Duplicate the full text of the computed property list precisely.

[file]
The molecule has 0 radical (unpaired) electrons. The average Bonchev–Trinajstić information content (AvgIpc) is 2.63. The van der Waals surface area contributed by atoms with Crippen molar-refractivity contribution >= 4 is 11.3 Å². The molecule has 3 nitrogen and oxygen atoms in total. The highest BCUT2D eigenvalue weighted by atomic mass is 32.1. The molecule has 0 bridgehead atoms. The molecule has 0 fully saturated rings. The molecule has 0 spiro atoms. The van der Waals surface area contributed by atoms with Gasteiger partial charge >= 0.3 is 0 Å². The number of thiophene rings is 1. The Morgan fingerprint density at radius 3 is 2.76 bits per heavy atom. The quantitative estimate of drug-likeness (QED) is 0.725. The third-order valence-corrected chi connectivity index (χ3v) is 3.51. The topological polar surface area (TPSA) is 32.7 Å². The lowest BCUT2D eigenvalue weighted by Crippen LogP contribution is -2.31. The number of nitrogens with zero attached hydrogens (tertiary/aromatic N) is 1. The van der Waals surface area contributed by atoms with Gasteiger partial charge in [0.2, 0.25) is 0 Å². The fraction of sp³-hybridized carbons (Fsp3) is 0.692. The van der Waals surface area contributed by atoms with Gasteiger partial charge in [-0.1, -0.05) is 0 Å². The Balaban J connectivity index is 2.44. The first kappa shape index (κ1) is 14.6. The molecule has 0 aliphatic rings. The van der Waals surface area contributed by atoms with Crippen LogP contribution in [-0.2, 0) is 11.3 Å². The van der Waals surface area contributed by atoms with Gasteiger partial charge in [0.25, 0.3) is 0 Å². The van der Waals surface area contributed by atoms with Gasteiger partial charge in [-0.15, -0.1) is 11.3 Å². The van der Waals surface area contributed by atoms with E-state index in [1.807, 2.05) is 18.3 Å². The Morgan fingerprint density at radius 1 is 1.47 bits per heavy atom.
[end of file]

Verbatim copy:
The molecule has 0 radical (unpaired) electrons. The average Bonchev–Trinajstić information content (AvgIpc) is 2.63. The van der Waals surface area contributed by atoms with Crippen molar-refractivity contribution >= 4 is 11.3 Å². The molecule has 3 nitrogen and oxygen atoms in total. The highest BCUT2D eigenvalue weighted by atomic mass is 32.1. The molecule has 0 bridgehead atoms. The molecule has 0 fully saturated rings. The molecule has 0 spiro atoms. The van der Waals surface area contributed by atoms with Gasteiger partial charge >= 0.3 is 0 Å². The number of thiophene rings is 1. The Morgan fingerprint density at radius 3 is 2.76 bits per heavy atom. The quantitative estimate of drug-likeness (QED) is 0.725. The third-order valence-corrected chi connectivity index (χ3v) is 3.51. The topological polar surface area (TPSA) is 32.7 Å². The lowest BCUT2D eigenvalue weighted by Crippen LogP contribution is -2.31. The number of nitrogens with zero attached hydrogens (tertiary/aromatic N) is 1. The van der Waals surface area contributed by atoms with Gasteiger partial charge in [0.2, 0.25) is 0 Å². The fraction of sp³-hybridized carbons (Fsp3) is 0.692. The van der Waals surface area contributed by atoms with Gasteiger partial charge in [-0.1, -0.05) is 0 Å². The Balaban J connectivity index is 2.44. The first kappa shape index (κ1) is 14.6. The molecule has 0 aliphatic rings. The van der Waals surface area contributed by atoms with Crippen LogP contribution in [-0.2, 0) is 11.3 Å². The van der Waals surface area contributed by atoms with Gasteiger partial charge in [0.25, 0.3) is 0 Å². The van der Waals surface area contributed by atoms with Gasteiger partial charge in [-0.15, -0.1) is 11.3 Å². The van der Waals surface area contributed by atoms with E-state index in [1.807, 2.05) is 18.3 Å². The Morgan fingerprint density at radius 1 is 1.47 bits per heavy atom.